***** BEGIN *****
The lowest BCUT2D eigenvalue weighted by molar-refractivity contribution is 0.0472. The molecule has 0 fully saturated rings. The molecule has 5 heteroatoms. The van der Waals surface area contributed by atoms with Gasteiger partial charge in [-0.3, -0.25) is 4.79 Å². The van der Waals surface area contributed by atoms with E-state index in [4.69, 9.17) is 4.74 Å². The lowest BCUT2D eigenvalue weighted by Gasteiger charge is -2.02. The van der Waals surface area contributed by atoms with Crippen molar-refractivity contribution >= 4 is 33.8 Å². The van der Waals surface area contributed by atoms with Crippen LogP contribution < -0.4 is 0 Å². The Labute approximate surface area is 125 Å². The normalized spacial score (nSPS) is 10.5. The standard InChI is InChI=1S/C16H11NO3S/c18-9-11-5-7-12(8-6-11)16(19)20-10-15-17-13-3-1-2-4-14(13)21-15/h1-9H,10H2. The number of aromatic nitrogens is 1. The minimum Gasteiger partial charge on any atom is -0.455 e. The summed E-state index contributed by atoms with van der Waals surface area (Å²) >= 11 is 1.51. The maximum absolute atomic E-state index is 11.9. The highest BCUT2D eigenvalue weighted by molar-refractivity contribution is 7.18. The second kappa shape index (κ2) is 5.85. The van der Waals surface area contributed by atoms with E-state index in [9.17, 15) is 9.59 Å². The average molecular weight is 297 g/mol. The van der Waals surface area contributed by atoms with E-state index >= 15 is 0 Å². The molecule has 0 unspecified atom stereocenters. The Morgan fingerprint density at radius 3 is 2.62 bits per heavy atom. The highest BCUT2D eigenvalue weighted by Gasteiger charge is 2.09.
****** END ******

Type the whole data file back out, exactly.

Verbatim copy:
The lowest BCUT2D eigenvalue weighted by molar-refractivity contribution is 0.0472. The molecule has 0 fully saturated rings. The molecule has 5 heteroatoms. The van der Waals surface area contributed by atoms with Gasteiger partial charge in [-0.3, -0.25) is 4.79 Å². The van der Waals surface area contributed by atoms with E-state index in [4.69, 9.17) is 4.74 Å². The lowest BCUT2D eigenvalue weighted by Gasteiger charge is -2.02. The van der Waals surface area contributed by atoms with Crippen molar-refractivity contribution >= 4 is 33.8 Å². The van der Waals surface area contributed by atoms with Crippen LogP contribution < -0.4 is 0 Å². The Labute approximate surface area is 125 Å². The normalized spacial score (nSPS) is 10.5. The standard InChI is InChI=1S/C16H11NO3S/c18-9-11-5-7-12(8-6-11)16(19)20-10-15-17-13-3-1-2-4-14(13)21-15/h1-9H,10H2. The number of aromatic nitrogens is 1. The minimum Gasteiger partial charge on any atom is -0.455 e. The summed E-state index contributed by atoms with van der Waals surface area (Å²) >= 11 is 1.51. The maximum absolute atomic E-state index is 11.9. The highest BCUT2D eigenvalue weighted by molar-refractivity contribution is 7.18. The second kappa shape index (κ2) is 5.85. The van der Waals surface area contributed by atoms with E-state index in [9.17, 15) is 9.59 Å². The average molecular weight is 297 g/mol. The van der Waals surface area contributed by atoms with E-state index >= 15 is 0 Å². The molecule has 0 unspecified atom stereocenters. The Morgan fingerprint density at radius 3 is 2.62 bits per heavy atom. The highest BCUT2D eigenvalue weighted by Gasteiger charge is 2.09.